In the past the Israeli immigration authorities stamped passports, but would on request by the traveller, sometimes agree to stamp landing cards instead. This used to be problematic for Muslim travellers because the moment one requested a stamp on the landing card, this would result in further questioning as to the reasons why (even though the reason is always the same – i.e. Muslim countries may deny entry on future visits). However, since January 2013 a new scheme has been introduced whereby all visitors are given an entry card instead of an entry stamp on arrival. This is the case for all travellers now, so you no longer need to request the Israelies not to stamp the passport [this is the situation as at August 2015]. You should keep this card with your passport until you leave as this is evidence of your legal entry into Israel and may be required (particularly at checkpoints, and at any crossing points into the West Bank).
Citizens of the US, EU, Russia, Japan and most western countries are issued a free 3-month tourist visa upon arrival which may be extended by applying at a Israeli Ministry of Interior office. Visitors from most other countries require a visa in advance. Citizens of most Arab and predominantly Muslim countries can individually apply for a visa but it is difficult to obtain one in practice. The most commonly issued visas for these travellers is through organized tour groups, and the application is often handled by Palestinian tour operators based in East Jerusalem. For specific visa guidelines, check the information provided by the Ministry of Foreign Affairs.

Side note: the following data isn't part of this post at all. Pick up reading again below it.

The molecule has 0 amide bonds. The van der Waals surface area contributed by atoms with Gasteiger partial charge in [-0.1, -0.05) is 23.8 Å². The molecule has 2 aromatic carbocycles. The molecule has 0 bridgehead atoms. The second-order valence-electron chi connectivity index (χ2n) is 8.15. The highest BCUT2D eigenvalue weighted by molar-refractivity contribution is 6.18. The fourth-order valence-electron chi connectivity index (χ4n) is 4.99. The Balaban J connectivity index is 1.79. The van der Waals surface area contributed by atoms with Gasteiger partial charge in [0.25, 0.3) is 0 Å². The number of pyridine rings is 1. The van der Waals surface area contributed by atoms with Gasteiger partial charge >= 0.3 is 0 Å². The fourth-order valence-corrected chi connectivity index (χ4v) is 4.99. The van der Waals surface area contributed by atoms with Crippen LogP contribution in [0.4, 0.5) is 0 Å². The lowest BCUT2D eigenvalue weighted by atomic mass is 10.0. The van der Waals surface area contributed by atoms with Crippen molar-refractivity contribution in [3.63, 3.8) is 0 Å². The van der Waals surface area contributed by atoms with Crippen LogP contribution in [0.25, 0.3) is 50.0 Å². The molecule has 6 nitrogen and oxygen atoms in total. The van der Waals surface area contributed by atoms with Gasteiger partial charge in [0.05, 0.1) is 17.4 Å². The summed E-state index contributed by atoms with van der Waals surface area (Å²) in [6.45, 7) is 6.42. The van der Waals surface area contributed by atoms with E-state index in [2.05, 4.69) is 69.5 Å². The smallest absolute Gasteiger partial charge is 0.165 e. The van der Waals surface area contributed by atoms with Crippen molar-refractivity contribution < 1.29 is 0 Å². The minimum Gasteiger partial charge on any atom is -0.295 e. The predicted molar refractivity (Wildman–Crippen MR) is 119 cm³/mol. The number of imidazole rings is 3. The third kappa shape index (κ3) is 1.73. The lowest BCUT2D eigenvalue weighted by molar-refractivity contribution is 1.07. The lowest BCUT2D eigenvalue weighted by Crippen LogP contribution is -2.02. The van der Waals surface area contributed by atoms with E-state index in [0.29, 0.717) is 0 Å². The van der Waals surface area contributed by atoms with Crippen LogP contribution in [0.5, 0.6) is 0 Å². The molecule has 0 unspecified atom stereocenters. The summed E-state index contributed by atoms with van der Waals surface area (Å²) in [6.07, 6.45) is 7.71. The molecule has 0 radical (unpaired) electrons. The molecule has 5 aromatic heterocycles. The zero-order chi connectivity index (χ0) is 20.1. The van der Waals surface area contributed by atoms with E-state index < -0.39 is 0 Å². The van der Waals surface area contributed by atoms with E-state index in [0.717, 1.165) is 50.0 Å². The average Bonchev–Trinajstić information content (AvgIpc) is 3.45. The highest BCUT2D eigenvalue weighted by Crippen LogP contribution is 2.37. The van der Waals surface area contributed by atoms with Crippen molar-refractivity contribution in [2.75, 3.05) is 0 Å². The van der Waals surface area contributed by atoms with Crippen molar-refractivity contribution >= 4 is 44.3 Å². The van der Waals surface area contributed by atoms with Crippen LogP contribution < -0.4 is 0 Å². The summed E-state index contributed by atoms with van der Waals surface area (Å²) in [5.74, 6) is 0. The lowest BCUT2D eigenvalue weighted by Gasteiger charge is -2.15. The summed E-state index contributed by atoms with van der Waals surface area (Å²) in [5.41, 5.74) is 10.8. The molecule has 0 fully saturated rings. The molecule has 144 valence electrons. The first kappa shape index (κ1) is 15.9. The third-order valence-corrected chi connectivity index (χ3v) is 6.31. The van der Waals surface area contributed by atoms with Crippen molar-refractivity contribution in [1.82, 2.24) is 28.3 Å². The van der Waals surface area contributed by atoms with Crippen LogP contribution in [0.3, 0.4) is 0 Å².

Please visit: http://mfa.gov.il/MFA/ConsularServices/Pages/default.aspx
2. Transport To Jerusalem
We have organised transport which will transfer the Meeran Tour group from the airport to our Hashimi Hotel in Jerusalem.
3. Accommodation in Jerusalem
The hotel we will be staying in is called Hashimi Hotel. This is 3 star hotel, Muslim owned and is the nearest hotel to Masjid Al-Aqsa. We always use this hotel as it is the closest quality hotel to Masjid Al-Aqsa , Muslim owned and is situated within the beautiful old city of Jerusalem with a added bonus, the hotel holds a breath taking view of Masjid Al-Aqsa and parts of the old city.